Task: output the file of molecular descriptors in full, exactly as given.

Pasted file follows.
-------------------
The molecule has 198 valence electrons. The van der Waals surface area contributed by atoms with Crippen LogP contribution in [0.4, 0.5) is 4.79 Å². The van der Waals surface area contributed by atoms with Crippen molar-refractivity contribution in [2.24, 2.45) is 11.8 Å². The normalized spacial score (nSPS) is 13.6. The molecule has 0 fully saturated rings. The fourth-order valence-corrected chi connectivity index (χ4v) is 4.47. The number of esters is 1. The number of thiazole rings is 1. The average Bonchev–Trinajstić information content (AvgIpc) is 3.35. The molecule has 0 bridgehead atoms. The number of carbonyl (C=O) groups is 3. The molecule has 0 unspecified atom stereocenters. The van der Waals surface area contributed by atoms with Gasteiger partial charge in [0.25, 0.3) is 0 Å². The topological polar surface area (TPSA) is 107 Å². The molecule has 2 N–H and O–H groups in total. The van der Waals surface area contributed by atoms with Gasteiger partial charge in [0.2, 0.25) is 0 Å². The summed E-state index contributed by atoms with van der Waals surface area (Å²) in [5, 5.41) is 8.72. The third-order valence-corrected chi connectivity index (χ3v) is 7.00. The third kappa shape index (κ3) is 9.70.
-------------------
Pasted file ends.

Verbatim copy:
The molecule has 198 valence electrons. The van der Waals surface area contributed by atoms with Crippen LogP contribution in [0.4, 0.5) is 4.79 Å². The van der Waals surface area contributed by atoms with Crippen molar-refractivity contribution in [2.24, 2.45) is 11.8 Å². The normalized spacial score (nSPS) is 13.6. The molecule has 0 fully saturated rings. The fourth-order valence-corrected chi connectivity index (χ4v) is 4.47. The number of esters is 1. The number of thiazole rings is 1. The average Bonchev–Trinajstić information content (AvgIpc) is 3.35. The molecule has 0 bridgehead atoms. The number of carbonyl (C=O) groups is 3. The molecule has 0 unspecified atom stereocenters. The van der Waals surface area contributed by atoms with Gasteiger partial charge in [0.25, 0.3) is 0 Å². The topological polar surface area (TPSA) is 107 Å². The molecule has 2 N–H and O–H groups in total. The van der Waals surface area contributed by atoms with Gasteiger partial charge in [0.2, 0.25) is 0 Å². The summed E-state index contributed by atoms with van der Waals surface area (Å²) in [5, 5.41) is 8.72. The third-order valence-corrected chi connectivity index (χ3v) is 7.00. The third kappa shape index (κ3) is 9.70.